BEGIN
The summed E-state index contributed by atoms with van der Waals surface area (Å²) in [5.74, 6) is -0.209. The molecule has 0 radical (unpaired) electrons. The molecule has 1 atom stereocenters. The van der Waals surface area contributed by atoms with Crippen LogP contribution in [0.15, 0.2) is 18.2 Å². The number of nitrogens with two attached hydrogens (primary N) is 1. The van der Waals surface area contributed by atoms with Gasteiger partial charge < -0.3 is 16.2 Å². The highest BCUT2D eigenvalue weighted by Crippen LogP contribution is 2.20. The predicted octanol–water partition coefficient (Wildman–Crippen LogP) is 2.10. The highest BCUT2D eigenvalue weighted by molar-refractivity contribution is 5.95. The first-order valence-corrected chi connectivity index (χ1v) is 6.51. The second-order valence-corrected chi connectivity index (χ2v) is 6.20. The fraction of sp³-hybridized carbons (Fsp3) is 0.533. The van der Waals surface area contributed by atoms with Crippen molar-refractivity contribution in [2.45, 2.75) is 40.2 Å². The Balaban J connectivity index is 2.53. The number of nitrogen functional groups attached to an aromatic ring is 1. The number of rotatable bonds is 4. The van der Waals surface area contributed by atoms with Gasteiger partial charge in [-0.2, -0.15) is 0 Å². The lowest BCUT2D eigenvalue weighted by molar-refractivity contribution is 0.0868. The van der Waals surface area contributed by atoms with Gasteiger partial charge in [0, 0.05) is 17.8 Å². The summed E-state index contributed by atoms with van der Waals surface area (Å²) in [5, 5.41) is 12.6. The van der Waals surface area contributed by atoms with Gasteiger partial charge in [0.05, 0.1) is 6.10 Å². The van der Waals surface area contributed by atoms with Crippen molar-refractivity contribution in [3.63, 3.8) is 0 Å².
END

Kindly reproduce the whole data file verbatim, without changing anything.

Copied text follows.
The summed E-state index contributed by atoms with van der Waals surface area (Å²) in [5.74, 6) is -0.209. The molecule has 0 radical (unpaired) electrons. The molecule has 1 atom stereocenters. The van der Waals surface area contributed by atoms with Crippen LogP contribution in [0.15, 0.2) is 18.2 Å². The number of nitrogens with two attached hydrogens (primary N) is 1. The van der Waals surface area contributed by atoms with Gasteiger partial charge < -0.3 is 16.2 Å². The highest BCUT2D eigenvalue weighted by Crippen LogP contribution is 2.20. The predicted octanol–water partition coefficient (Wildman–Crippen LogP) is 2.10. The highest BCUT2D eigenvalue weighted by molar-refractivity contribution is 5.95. The first-order valence-corrected chi connectivity index (χ1v) is 6.51. The second-order valence-corrected chi connectivity index (χ2v) is 6.20. The fraction of sp³-hybridized carbons (Fsp3) is 0.533. The van der Waals surface area contributed by atoms with Crippen molar-refractivity contribution in [2.45, 2.75) is 40.2 Å². The Balaban J connectivity index is 2.53. The number of nitrogen functional groups attached to an aromatic ring is 1. The number of rotatable bonds is 4. The van der Waals surface area contributed by atoms with Gasteiger partial charge in [-0.2, -0.15) is 0 Å². The lowest BCUT2D eigenvalue weighted by molar-refractivity contribution is 0.0868. The van der Waals surface area contributed by atoms with Gasteiger partial charge in [0, 0.05) is 17.8 Å². The summed E-state index contributed by atoms with van der Waals surface area (Å²) in [5, 5.41) is 12.6. The van der Waals surface area contributed by atoms with Gasteiger partial charge in [0.05, 0.1) is 6.10 Å². The van der Waals surface area contributed by atoms with Crippen molar-refractivity contribution in [3.63, 3.8) is 0 Å².